Make a model with the wines of Turning Tide

Many smart, good, and even lucky winemakers can work their entire lives and never achieve Alisa Jacobson’s success. At just 42 years old, Jacobson has already grown an internationally renowned brand from just 1,000 cases to over a million and just two months ago she is now fully focused on building her own dream cellar. , with the acquisition and continued development of two vineyards. Many respected winemakers retire before reaching any of these brands.

That first brand, which you’ve certainly seen on grocery store shelves and on wine lists, is Joel Gott Wines, where Jacobson started in 2003 and left out of court as vice president of winemaking this summer. . The second one, which you may not know but definitely should know, is Turning Tide Wines, which aside from a pinot noir grown in Oregon, is made from grapes grown in Santa Barbara County.

As a farm-raised ocean lover in the midst of ever-growing development, Jacobson uses everything she learned from Joel Gott to make Turning Tide both a sustainable and successful role model in the world. wine sector. “I wanted to have a place where I can show people how I think agriculture can be done economically but also in a way that is good for winemaking and good for humans,” said Jacobson, who has recently moved from Santa Rosa to Shell. Beach to be as close as possible to the sea and its two vineyards in the Santa Ynez valley.

Alisa Jacobson | Credit: Tim Carl

And she carries that message to the masses through affordable wines. “I want people to drink it,” she said. “They won’t drink it if it’s $ 200 a bottle.”

Jacobson made the decision to start farming quite young. The daughter of an engineer and an elementary school teacher, she grew up in the family’s cherry and pistachio orchard in the small town of Brentwood in the East Bay, near the oldest vineyards in the California Delta. While participating in 4-H programs, Jacobson saw farms being swallowed up by the urban sprawl of the Bay Area.

“We are trying to cultivate there as the suburbs get closer to the area, trying to figure out the logistics of getting a tractor across the sidewalks,” she said. “It made me realize how important agriculture is to us, to humans and to the planet. We have to find a way to live among them.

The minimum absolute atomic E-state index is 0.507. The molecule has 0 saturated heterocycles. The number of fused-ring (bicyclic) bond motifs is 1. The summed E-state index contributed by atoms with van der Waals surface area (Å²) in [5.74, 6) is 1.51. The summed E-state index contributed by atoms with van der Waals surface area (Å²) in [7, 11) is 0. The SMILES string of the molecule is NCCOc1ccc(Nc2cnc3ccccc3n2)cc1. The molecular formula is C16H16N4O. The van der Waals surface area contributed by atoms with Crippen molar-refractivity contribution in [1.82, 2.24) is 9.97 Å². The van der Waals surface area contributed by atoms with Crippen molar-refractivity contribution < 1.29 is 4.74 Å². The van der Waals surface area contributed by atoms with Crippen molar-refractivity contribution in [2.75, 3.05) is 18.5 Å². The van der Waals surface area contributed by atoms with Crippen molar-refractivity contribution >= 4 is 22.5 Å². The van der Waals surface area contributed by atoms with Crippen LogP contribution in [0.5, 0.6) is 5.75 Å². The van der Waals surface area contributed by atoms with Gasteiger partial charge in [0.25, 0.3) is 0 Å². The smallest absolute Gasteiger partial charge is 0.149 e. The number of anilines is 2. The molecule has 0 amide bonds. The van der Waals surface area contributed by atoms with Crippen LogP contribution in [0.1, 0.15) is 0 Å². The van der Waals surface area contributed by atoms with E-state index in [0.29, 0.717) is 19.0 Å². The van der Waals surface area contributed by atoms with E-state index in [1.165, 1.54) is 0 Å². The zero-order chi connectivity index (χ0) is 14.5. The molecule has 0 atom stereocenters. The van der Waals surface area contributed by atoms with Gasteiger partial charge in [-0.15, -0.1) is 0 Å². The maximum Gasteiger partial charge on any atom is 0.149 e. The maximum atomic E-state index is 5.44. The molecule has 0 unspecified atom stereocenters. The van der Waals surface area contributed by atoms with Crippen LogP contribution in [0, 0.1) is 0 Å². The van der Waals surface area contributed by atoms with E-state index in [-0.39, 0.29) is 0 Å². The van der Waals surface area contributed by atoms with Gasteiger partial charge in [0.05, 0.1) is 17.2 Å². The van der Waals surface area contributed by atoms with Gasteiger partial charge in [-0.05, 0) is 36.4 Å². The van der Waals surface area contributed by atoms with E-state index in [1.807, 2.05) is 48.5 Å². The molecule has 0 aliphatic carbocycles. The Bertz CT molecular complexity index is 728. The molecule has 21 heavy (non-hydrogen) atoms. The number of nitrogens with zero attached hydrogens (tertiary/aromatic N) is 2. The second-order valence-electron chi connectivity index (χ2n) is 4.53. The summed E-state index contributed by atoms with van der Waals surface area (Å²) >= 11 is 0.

She decided to study agriculture and animal sciences at UC Davis, where her eyes were opened to everything from growing blueberries to wine grapes. A summer internship at Korbel got her hooked on the wine business, and she worked on sparkling wine for two other harvests, including one in Schramsberg. “People loved their jobs and they were all smart, articulate and creative,” she said. “I saw myself really enjoying this industry. “

The agricultural connection was there, but unlike many cultures, wine lasts for years. “It’s like a time capsule,” she said. “You remember a rain that fell in a certain vintage, for example. “

After graduating, Jacobson spent two years with Joseph Phelps, worked a harvest in Australia, and then heard about the new wine project that famous Napa caterer / restaurant Joel Gott was starting. “He took care of our harvest lunches, and that’s how I met him,” Jacobson recalls, noting that Gott’s wife Sarah Gott was also Phelps’ winemaker at the time. He remembered Jacobson because she was a vegetarian, which is how she has eaten since childhood, even though she grew up selling animals for meat in 4-H. “If I ate it, I wanted to know where it came from,” she said. “It’s just easier to eat cheese and tomatoes.”

In 2003, Jacobson became the first employee of Joel Gott Wines, which produced approximately 1,000 cases at the Napa Wine Company. “It was the heyday of the Napa Wine Company,” Jacobson said of this shared winemaking space. “I got to choose the brains of a lot of people.”